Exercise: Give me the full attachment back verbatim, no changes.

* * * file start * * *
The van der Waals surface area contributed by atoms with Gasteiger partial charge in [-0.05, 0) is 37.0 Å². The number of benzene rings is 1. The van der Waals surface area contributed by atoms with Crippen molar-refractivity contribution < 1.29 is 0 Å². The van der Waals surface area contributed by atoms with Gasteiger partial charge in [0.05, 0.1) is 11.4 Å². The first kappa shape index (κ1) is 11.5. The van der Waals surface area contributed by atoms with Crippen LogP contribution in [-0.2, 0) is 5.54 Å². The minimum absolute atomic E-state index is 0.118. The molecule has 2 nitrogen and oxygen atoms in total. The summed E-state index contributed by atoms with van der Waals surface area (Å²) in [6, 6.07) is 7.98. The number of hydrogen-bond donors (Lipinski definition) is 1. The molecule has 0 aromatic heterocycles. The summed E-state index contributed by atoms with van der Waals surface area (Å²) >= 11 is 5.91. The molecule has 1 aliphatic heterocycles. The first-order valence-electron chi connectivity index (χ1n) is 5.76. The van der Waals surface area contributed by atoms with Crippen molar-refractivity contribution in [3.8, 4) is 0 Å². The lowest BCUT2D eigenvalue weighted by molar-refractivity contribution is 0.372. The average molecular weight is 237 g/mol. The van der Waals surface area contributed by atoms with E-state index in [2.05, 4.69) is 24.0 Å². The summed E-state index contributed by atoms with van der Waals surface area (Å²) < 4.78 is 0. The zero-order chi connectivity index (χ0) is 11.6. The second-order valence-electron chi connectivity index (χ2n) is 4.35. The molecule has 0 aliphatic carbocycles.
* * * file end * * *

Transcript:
The van der Waals surface area contributed by atoms with Gasteiger partial charge in [-0.05, 0) is 37.0 Å². The number of benzene rings is 1. The van der Waals surface area contributed by atoms with Crippen molar-refractivity contribution < 1.29 is 0 Å². The van der Waals surface area contributed by atoms with Gasteiger partial charge in [0.05, 0.1) is 11.4 Å². The first kappa shape index (κ1) is 11.5. The van der Waals surface area contributed by atoms with Crippen LogP contribution in [-0.2, 0) is 5.54 Å². The minimum absolute atomic E-state index is 0.118. The molecule has 2 nitrogen and oxygen atoms in total. The summed E-state index contributed by atoms with van der Waals surface area (Å²) in [6, 6.07) is 7.98. The number of hydrogen-bond donors (Lipinski definition) is 1. The molecule has 0 aromatic heterocycles. The summed E-state index contributed by atoms with van der Waals surface area (Å²) >= 11 is 5.91. The molecule has 1 aliphatic heterocycles. The first-order valence-electron chi connectivity index (χ1n) is 5.76. The van der Waals surface area contributed by atoms with Crippen molar-refractivity contribution in [3.8, 4) is 0 Å². The lowest BCUT2D eigenvalue weighted by molar-refractivity contribution is 0.372. The average molecular weight is 237 g/mol. The van der Waals surface area contributed by atoms with E-state index in [2.05, 4.69) is 24.0 Å². The summed E-state index contributed by atoms with van der Waals surface area (Å²) < 4.78 is 0. The zero-order chi connectivity index (χ0) is 11.6. The second-order valence-electron chi connectivity index (χ2n) is 4.35. The molecule has 0 aliphatic carbocycles.